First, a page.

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ORIGINAL ARTICLE
Year : 2008  |  Volume : 74  |  Issue : 6  |  Page : 594-599

Role of stressful life events in induction or exacerbation of psoriasis and chronic urticaria


Department of Dermatology, Venereology and Leprology, GGS Medical College and Hospital, Faridkot (Punjab), India

Correspondence Address:
S K Malhotra
SMO House No. 3, Mental Hospital Campus, Amritsar, Punjab
India
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DOI: 10.4103/0378-6323.45100

PMID: 19171981

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  Abstract 

Background: The possibility of a causal influence of emotional stress, especially of stressful life events, on the course of various skin diseases has long been postulated. Previous reports addressing its influence on skin psoriasis and chronic urticaria have been mainly anecdotal. Objective: The aim of this study was to evaluate the stressful events of life within 1 year preceding onset or exacerbation of skin disease in patients of psoriasis vulgaris and chronic urticaria. Method: Fifty consecutive clinically diagnosed psoriasis patients and 50 consecutive clinically diagnosed chronic urticaria patients were examined clinically and administered Gurmeet Singh's presumptive stressful life events scale. Results: Stressful life events were seen in 26% of the patients in the psoriasis vulgaris group and 16% of the patients in the chronic urticaria group within 1 year preceding onset or exacerbation of skin disease. In the psoriasis vulgaris group, the most common stressful life event seen was financial loss or problems (8%), followed by death of close family member (4%), sexual problems (4%), family conflict (2%), major personal illness or injury (2%),and transfer or change in working conditions (2%), failure in examinations (2%), family member unemployed (2%), illness of family member (2%), getting married or engaged (2%), miscellaneous (2%). In the chronic urticaria group, the most common stressful life event seen was death of a close family member (6%), followed by family conflict (2%), financial loss or problems (2%), sexual problems (2%), illness of family member (2%), getting married or engaged (2%), trouble at work with colleagues, superiors, or subordinates (2%), going on a pleasure trip (2%) and extramarital relations (2%). Conclusion: Psychological stress plays a significant role in triggering or exacerbating dermatological diseases. Our study indicates the role of relaxation therapies and stress management programs in chronic diseases such as psoriasis and chronic urticaria. Psychological interventions can help individuals to reinterpret events and develop strategies to cope with stressful events, thus decreasing morbidity due to these diseases.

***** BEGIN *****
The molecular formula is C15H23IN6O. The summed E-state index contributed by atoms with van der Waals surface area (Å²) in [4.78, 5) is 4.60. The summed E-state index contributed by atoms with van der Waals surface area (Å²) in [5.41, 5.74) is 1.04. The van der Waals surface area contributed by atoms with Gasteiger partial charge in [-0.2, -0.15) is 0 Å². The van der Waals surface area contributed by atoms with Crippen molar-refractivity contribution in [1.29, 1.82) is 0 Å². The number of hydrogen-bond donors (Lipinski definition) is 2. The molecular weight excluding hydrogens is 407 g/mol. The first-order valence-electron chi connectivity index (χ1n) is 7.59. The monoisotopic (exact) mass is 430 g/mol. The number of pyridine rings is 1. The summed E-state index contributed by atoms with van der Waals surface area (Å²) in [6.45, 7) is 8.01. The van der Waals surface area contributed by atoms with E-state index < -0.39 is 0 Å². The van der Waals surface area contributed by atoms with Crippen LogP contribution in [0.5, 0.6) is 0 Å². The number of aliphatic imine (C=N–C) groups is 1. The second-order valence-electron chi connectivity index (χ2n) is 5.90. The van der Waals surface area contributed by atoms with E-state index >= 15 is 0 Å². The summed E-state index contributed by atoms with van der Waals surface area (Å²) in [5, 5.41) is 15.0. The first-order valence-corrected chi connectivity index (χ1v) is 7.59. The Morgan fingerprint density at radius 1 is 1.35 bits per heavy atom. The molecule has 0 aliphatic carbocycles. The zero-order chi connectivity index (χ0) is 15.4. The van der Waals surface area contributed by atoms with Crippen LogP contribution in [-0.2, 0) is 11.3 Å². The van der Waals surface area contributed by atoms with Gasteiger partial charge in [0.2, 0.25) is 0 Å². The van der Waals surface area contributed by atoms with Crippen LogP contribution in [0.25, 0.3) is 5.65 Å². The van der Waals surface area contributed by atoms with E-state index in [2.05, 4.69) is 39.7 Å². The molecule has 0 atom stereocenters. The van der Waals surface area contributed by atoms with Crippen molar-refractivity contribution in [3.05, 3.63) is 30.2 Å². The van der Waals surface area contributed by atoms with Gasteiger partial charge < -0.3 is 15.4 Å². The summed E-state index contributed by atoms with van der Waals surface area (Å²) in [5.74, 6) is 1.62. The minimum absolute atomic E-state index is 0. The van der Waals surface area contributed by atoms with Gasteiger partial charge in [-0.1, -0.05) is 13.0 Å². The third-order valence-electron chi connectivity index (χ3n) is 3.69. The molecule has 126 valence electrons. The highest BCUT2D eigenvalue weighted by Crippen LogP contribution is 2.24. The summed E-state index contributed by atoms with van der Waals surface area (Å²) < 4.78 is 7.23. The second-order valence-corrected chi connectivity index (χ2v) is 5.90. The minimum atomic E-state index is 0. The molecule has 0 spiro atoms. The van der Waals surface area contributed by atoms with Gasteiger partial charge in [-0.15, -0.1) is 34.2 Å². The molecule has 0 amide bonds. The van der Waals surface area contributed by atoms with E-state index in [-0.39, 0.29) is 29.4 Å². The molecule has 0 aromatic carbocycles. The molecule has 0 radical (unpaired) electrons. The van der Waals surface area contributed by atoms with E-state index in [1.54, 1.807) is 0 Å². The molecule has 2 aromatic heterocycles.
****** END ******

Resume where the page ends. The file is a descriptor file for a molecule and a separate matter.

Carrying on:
Keywords: Chronic urticaria, Psoriasis, Stress


How to cite this article:
Malhotra S K, Mehta V. Role of stressful life events in induction or exacerbation of psoriasis and chronic urticaria. Indian J Dermatol Venereol Leprol 2008;74:594-9

How to cite this URL:
Malhotra S K, Mehta V. Role of stressful life events in induction or exacerbation of psoriasis and chronic urticaria. Indian J Dermatol Venereol Leprol [serial online] 2008 [cited 2014 Apr 23];74:594-9. Available from: http://www.ijdvl.com/text.asp?2008/74/6/594/45100



  Introduction Top


The skin has serious psychological implications, playing a cardinal role as a sensory organ in socialization processes from early infancy throughout the entire life cycle, having central importance as an organ of communication, being responsive to a variety of emotional stimuli and greatly affecting an individual's body image and self-esteem. The skin and the central nervous system are embryologically related as the epidermis and the neural plate both derive from embryonic ectoderm. The stress might act as a precipitating factor in onset or exacerbation of skin disease through psychosomatic mechanisms. [1]

Stress affects several skin diseases such as psoriasis, urticaria, pruritus, alopecia areata, acne, and eczema; but patients of chronic urticaria and psoriasis were studied because both are chronic diseases with remissions and relapses and provide a platform for examining the role of stress in onset or exacerbation of skin disease. We investigated the presence of stressful life events within 1 year preceding onset or exacerbation of skin disease in patients of psoriasis vulgaris and chronic urticaria using Gurmeet Singh's presumptive stressful life events (PSLE) scale. [2]


  Methods Top


This study comprised 50 consecutive patients each of psoriasis and chronic urticaria, aged between 14 and 65 years, suffering from disease for at least 6 months and attending our outpatient department. All the patients were subjected to detailed examination, including the elicitation of dermatological and psychiatric complaints.